Energy bills to rise as UK grid feels power crunch

Householders could face a £21 hike in energy bills as the UK grid feels the power crunch. The news comes as the government is bringing forward a scheme to encourage […]

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By Priyanka Shrestha

Householders could face a £21 hike in energy bills as the UK grid feels the power crunch.

The news comes as the government is bringing forward a scheme to encourage power companies to supply electricity at peak times by a year.

The country faces the risk of power supply shortages over the next few winters as fossil fuel plants close due to weak economic conditions and plans to bring forward new generating capacity have failed.

DECC said the UK faces “a legacy of years of underinvestment” which has left the country “open to the risk of any quickening in the pace of plant closures”.

To address it, new capacity is needed, largely expected to be gas as coal plants come off the system by 2025, to guarantee future energy security.

The government’s Capacity Market (CM) scheme pays power plant operators to provide electricity at short notice when demand is high during the winter months.

Two auctions have been held so far, for delivery in 2018/19 and 2019/20.

Review

However in March DECC proposed to bring the scheme forward by a year and buy more electricity capacity in January 2017 for delivery in winter 2017/18 “to encourage more investment in our energy system”.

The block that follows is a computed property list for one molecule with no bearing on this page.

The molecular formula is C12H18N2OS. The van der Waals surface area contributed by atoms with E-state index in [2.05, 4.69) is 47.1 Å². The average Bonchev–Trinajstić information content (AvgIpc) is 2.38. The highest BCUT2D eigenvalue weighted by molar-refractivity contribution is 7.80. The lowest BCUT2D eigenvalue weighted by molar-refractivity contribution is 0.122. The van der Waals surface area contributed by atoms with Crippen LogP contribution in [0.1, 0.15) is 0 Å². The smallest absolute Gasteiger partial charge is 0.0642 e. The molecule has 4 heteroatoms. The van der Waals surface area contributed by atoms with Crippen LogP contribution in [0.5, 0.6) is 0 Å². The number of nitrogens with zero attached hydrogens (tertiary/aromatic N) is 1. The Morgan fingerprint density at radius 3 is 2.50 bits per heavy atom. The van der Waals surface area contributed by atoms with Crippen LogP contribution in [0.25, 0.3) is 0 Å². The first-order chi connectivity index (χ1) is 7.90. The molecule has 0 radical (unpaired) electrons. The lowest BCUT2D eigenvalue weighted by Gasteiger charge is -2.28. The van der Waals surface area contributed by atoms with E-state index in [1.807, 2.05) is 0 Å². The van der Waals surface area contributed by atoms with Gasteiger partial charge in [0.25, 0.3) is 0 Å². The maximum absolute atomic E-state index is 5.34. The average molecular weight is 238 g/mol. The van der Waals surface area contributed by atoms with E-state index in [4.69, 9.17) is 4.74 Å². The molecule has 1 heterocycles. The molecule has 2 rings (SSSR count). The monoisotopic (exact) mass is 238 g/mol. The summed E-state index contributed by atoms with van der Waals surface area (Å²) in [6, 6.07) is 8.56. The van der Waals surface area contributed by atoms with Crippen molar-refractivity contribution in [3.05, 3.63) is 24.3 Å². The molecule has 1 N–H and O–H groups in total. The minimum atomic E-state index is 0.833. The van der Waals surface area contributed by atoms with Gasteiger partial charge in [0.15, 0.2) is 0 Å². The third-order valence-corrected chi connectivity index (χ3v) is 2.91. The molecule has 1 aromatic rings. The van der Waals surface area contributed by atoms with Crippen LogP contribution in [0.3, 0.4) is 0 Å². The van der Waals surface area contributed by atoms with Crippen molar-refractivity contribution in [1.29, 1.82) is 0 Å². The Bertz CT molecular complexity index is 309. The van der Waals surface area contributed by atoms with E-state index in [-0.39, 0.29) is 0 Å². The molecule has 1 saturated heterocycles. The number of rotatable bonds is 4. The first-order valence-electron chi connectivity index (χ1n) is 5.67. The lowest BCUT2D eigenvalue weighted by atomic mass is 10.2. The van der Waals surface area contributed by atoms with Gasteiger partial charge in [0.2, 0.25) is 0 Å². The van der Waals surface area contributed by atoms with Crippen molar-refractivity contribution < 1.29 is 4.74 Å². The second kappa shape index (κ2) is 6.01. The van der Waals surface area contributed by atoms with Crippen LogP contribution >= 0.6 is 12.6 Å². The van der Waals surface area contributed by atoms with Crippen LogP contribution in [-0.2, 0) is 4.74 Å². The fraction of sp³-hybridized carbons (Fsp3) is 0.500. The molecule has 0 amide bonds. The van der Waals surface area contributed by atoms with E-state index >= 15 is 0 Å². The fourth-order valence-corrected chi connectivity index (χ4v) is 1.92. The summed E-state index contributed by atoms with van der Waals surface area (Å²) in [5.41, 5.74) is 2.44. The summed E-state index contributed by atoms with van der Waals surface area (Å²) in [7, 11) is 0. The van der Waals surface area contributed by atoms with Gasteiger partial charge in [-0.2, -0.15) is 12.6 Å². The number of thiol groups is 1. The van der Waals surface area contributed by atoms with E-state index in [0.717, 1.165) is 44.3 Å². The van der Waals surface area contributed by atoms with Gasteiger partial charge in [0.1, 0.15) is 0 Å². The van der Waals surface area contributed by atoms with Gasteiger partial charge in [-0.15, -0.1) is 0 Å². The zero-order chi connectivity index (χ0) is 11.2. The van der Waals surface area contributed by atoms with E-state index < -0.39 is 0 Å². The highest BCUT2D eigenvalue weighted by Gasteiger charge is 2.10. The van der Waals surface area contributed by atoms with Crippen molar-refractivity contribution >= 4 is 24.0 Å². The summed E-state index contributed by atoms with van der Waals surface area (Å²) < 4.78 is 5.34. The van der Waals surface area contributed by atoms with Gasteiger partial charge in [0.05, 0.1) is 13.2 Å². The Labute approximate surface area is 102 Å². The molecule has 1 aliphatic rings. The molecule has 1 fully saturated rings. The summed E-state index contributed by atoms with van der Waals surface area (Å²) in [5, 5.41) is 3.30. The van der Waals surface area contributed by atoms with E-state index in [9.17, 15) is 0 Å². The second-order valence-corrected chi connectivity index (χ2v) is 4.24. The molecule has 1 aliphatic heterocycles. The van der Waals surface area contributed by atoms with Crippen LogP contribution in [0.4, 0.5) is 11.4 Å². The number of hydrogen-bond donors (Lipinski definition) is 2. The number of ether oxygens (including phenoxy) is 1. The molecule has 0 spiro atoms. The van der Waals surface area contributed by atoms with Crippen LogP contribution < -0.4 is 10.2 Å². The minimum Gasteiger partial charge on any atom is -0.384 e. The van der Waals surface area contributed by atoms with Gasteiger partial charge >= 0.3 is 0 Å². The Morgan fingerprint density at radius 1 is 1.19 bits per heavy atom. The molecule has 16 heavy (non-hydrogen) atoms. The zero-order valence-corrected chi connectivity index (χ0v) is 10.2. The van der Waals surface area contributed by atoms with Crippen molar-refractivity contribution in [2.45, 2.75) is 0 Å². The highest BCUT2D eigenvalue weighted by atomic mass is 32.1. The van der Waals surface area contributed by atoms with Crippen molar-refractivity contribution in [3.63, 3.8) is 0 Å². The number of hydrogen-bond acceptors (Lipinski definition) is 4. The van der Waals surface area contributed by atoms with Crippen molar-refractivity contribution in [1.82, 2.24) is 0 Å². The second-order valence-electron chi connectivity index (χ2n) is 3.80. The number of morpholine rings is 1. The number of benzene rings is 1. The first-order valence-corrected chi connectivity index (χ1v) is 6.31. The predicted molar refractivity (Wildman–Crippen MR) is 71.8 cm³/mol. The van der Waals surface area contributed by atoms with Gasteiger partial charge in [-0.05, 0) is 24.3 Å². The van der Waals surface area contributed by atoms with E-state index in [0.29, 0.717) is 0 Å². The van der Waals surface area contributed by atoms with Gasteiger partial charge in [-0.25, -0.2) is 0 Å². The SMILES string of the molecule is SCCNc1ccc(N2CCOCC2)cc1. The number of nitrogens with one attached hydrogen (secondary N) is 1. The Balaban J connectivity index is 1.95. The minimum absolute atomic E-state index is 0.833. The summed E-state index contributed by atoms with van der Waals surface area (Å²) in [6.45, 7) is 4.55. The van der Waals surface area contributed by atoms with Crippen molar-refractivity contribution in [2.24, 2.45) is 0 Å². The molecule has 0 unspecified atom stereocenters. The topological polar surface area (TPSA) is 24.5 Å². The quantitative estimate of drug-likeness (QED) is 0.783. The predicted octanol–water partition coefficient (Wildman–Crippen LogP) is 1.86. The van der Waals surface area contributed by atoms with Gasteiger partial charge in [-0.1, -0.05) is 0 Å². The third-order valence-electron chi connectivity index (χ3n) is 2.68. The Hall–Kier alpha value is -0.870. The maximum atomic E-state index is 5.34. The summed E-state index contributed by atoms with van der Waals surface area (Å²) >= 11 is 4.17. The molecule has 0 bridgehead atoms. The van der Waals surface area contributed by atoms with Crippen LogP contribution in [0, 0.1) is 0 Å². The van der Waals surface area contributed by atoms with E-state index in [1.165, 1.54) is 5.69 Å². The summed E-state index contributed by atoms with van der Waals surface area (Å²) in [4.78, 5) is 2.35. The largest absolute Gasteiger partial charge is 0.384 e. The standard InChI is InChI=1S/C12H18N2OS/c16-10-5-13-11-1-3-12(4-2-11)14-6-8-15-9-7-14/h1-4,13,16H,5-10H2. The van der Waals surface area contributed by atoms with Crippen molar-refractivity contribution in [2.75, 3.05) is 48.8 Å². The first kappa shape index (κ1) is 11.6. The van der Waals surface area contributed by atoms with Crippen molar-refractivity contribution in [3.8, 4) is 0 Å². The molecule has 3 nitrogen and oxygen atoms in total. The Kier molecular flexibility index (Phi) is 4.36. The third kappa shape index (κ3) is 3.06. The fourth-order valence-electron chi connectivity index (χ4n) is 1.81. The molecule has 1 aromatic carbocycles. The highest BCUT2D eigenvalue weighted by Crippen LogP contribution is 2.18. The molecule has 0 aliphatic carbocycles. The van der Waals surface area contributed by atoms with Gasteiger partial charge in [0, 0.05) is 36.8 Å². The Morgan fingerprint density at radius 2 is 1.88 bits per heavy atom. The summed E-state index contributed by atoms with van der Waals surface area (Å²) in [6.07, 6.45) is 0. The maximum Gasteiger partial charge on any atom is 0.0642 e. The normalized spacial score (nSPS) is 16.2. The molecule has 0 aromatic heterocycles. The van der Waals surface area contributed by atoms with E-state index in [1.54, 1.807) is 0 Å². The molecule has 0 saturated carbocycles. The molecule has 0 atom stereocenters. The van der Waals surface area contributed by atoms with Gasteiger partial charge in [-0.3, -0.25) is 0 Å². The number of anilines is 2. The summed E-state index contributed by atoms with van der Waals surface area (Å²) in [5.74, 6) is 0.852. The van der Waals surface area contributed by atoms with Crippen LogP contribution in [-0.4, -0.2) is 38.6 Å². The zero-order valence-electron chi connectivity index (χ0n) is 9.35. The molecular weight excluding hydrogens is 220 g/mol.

It also proposed to tighten delivery incentives on those who have agreements to deliver against them and to penalise those who renege more severely.

DECC said “a great majority” of investors and those in the industry were “highly supportive” of the proposals and therefore intends to proceed with the early auction.

“By introducing the CM early, we allow the market to operate better earlier with less price volatility, lower uncertainty and hence, lower consumer bills than would otherwise have been the case – a more efficient way of delivering energy security,” the report states.

Termination fees will also be raised for developers that win auctions but fail to deliver. Their units will also be disqualified for two years’ of future capacity auction.

On buying more capacity, DECC expects the next auction to target “over 3GW more”.

Image: Shutterstock
Image: Shutterstock

Consumer bills

DECC told ELN this particular auction would add between £10 to £21 to household energy bills and is a “one-off cost” and not bringing the scheme forward would lead to increase in prices as power stations close.

A spokesperson adds the scheme “acts as an insurance policy” and protects consumers from future price hikes, saving them around £46 per household in 2018.

Demand Side Response (DSR)

A Transitional Arrangements (TA) auction was also held for delivery in 2016/17 to provide targeted support for Demand Side Response (DSR), build DSR capability and improve its ability to participate in the main CM auctions in future.

DECC said it recognises the introduction of the early CM auction for delivery in 2017/18 may to some extent reduce the need for a second TA auction.

It believes while DSR can play an important role in delivering a smart and flexible energy system, parts of the sector are “not yet sufficiently mature” to compete in the main auctions and still require targeted support.

Therefore it plans to go ahead with a second TA auction.

However it states: “At the same time, the government believes it is important that we better distinguish between the different ‘types’ of DSR, particularly in the context of providing ring-fenced support via the TAs to develop a nascent sector, but equally with a view to the longer term.

“The government is therefore keen to ensure that (a) funding through the next TA auction is targeted to those types of DSR resource that need it most and (b) those DSR resources that are mature enough to participate in the main auctions are encouraged to do so.”